Monday, May 9, 2011

Difference between Cookies and Sessions


There is a function setcookie() for cookie manipulation. This function allows reading and writing cookie files, as demonstrated in the following example:


if (!isset ($_COOKIE['visited'])) { 
// if a cookie does not exist set it 
setcookie("visited", "1", mktime()+86400, "/") or die("Could not set cookie"); 
echo "This is your first visit here today."; 

else { 
// if a cookie already exists 
echo "Nice to see you again, old friend!"; 

To see how this works, request the page above through browser a couple of times. The first time around, because no cookie has yet been set, the first message will be displayed. On all subsequent attempts, because the cookie has already been set, the client will be recognized and the second message will be displayed. Note that this works even if you terminate the browser instance, restart it and visit the page again. The setcookie() function accepts six arguments: the name of the cookie, its value, its expiry date, the domain, the path for which it is valid, and a Boolean value indicating its security state. Cookie values are automatically sent to PHP from the client, and converted to key-value pairs in the $_COOKIE variable, a super global array similar to $_SESSION.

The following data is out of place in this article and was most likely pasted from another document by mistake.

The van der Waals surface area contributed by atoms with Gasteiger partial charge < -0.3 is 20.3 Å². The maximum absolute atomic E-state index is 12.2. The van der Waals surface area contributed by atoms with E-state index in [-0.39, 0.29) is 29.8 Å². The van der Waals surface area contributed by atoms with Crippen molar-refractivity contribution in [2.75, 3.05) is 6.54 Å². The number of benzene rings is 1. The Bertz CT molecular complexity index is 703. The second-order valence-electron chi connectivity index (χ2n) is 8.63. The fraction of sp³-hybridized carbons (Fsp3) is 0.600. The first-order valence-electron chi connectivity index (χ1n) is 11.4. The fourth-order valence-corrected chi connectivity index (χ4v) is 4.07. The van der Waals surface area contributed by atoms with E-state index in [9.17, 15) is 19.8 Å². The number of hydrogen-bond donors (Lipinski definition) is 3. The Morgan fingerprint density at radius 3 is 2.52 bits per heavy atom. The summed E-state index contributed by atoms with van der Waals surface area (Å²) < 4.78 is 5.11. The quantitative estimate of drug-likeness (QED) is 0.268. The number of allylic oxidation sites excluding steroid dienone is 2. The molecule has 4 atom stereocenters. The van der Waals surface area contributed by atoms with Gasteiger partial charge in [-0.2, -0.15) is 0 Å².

This is a simple counter that initializes a variable the first time you visit a Web page, and increments it each time you reload the page. The counter variable is stored in a session, which means that if you browse to another site and then return, the last saved value of the counter will be restored.

session_start();                                                // initialize a session 

$_SESSION['counter']++;                              // increment a session counter
echo "You have viewed this page " . $_SESSION['counter'] . " times";      // print value  

To see how this works, request the script above through your browser a few times. You will notice that the counter increases by 1 on each subsequent page load. If you open up two browser windows and request the same page in each one, PHP will maintain and increment individual session counters for each browser instance. The session ID is used to identify which client made which request, and recreate the prior saved environment for each individual session. This also means that if you visit one (or more) other Web sites during the same session and then return to the script above without shutting down your browser in the interim, your previous session will be retrieved and recreated for you. Every session in PHP begins with a call to the session_start() function. This function checks to see whether a session already exists, and either restores it (if it does) or creates a new one (if it doesn't). 

No comments:

Post a Comment